During the past year however, the project’s progress slowed down significantly. For this, mostly I am to blame. One of the biggest challenges for a young project is to attract new developers and members and keep them engaged. A lot of the people coming to Tanglu and being interested in contributing were unfortunately no packagers and sometimes no developers, and we didn’t have the manpower to individually mentor these people and teach them the necessary skills. People asking for tasks were usually asked where their interests were and what they would like to do to give them a useful task. This sounds great in principle, but in practice it is actually not very helpful. A curated list of “junior jobs” is a much better starting point. We also invested almost zero time in making our project known and create the necessary “buzz” and excitement that’s actually needed to sustain a project like this. Doing more in the advertisement domain and “help newcomers” area is a high priority issue in the Tanglu bugtracker, which to the day is still open. Doing good alone isn’t enough, talking about it is of crucial importance and that is something I knew about, but didn’t realize the impact of for quite a while. As strange as it sounds, investing in the tech only isn’t enough, community building is of equal importance.
Regardless of that, Tanglu has members working on the project, but way too few to manage a project of this magnitude (getting package transitions migrated alone is a large task requiring quite some time while at the same time being incredibly boring :P). A lot of our current developers can only invest small amounts of time into the project because they have a lot of other projects as well.
The other issue why Tanglu has problems is too much stuff being centralized on myself. That is a problem I wanted to rectify for a long time, but as soon as a task wasn’t done in Tanglu because no people were available to do it, I completed it. This essentially increased the project’s dependency on me as single person, giving it a really low bus factor. It not only centralizes power in one person (which actually isn’t a problem as long as that person is available enough to perform tasks if asked for), it also centralizes knowledge on how to run services and how to do things. And if you want to give up power, people will need the knowledge on how to perform the specific task first (which they will never gain if there’s always that one guy doing it). I still haven’t found a great way to solve this – it’s a problem that essentially kills itself as soon as the project is big enough, but until then the only way to counter it slightly is to write lots of documentation.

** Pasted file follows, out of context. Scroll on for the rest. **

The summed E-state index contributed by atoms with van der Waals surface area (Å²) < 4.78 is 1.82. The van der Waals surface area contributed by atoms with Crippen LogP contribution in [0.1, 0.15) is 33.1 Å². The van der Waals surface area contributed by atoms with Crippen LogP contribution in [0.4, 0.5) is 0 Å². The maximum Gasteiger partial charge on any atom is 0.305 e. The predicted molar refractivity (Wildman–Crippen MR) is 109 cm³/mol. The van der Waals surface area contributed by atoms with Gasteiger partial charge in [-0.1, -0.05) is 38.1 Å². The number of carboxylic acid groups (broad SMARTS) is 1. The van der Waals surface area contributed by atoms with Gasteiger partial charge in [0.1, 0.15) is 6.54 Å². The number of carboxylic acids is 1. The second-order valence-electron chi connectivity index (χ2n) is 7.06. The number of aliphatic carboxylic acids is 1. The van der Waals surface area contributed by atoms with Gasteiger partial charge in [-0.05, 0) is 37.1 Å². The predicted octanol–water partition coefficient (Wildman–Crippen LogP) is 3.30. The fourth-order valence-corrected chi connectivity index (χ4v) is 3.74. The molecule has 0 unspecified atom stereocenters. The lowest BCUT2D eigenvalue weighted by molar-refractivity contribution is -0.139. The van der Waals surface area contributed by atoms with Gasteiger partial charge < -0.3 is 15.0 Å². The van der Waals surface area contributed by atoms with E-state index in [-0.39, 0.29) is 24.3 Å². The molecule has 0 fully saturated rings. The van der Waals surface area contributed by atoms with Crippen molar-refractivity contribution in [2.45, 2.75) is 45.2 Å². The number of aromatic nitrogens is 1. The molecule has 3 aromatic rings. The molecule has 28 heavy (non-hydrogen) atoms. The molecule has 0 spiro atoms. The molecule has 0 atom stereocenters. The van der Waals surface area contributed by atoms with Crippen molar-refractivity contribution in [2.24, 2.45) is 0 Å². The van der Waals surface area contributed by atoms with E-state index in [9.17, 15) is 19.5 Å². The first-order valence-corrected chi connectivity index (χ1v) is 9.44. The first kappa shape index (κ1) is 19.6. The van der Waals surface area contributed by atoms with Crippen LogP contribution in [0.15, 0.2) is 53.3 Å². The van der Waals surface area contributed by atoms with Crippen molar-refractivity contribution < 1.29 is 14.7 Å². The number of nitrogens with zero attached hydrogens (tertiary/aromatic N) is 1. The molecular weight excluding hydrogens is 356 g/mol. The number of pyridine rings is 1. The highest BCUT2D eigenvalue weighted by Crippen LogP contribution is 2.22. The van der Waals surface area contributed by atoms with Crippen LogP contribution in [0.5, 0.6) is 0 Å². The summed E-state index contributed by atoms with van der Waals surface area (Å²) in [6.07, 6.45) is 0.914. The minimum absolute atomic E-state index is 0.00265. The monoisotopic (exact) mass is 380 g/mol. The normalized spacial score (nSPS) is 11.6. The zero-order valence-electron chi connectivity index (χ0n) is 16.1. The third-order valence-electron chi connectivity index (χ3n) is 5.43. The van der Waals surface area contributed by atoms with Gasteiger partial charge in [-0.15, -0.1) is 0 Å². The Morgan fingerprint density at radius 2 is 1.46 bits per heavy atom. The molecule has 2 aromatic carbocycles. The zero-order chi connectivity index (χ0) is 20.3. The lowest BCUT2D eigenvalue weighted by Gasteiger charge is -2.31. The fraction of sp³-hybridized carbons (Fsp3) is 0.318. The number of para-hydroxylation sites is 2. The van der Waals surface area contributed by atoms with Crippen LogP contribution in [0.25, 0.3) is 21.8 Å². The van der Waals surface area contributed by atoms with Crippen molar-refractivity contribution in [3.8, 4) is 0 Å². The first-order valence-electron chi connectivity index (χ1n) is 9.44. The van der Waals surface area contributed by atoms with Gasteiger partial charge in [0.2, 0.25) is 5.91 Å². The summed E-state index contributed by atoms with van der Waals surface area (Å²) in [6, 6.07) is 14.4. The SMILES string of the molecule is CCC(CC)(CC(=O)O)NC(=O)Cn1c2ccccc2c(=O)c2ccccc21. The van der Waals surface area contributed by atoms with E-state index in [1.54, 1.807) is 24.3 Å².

Last year I had way less time to work on Tanglu than the project deserves. I also started to work for Purism on their PureOS Debian derivative (which is heavily influenced by some of the choices we made for Tanglu, but with different focus – that’s probably something for another blogpost). A lot of the stuff I do for Purism duplicates the work I do on Tanglu, and also takes away time I have for the project. Additionally I need to invest a lot more time into other projects such as AppStream and a lot of random other stuff that just needs continuous maintenance and discussion (especially AppStream eats up a lot of time since it became really popular in a lot of places). There is also my MSc thesis in neuroscience that requires attention (and is actually in focus most of the time). All in all, I can’t split myself and KDE’s cloning machine remains broken, so I can’t even use that ;-). In terms of projects there is also a personal hard limit of how much stuff I can handle, and exceeding it long-term is not very healthy, as in these cases I try to satisfy all projects and in the end do not focus enough on any of them, which makes me end up with a lot of half-baked stuff (which helps nobody, and most importantly makes me loose the fun, energy and interest to work on it).
So, this sounded overly negative, so where does this leave Tanglu? Fact is, I can not commit the crazy amounts of time for it as I did in 2013. But, I love the project and I actually do have some time I can put into it. My work on Purism has an overlap with Tanglu, so Tanglu can actually benefit from the software I develop for them, maybe creating a synergy effect between PureOS and Tanglu. Tanglu is also important to me as a testing environment for future ideas (be it in infrastructure or in the “make bundling nice!” department).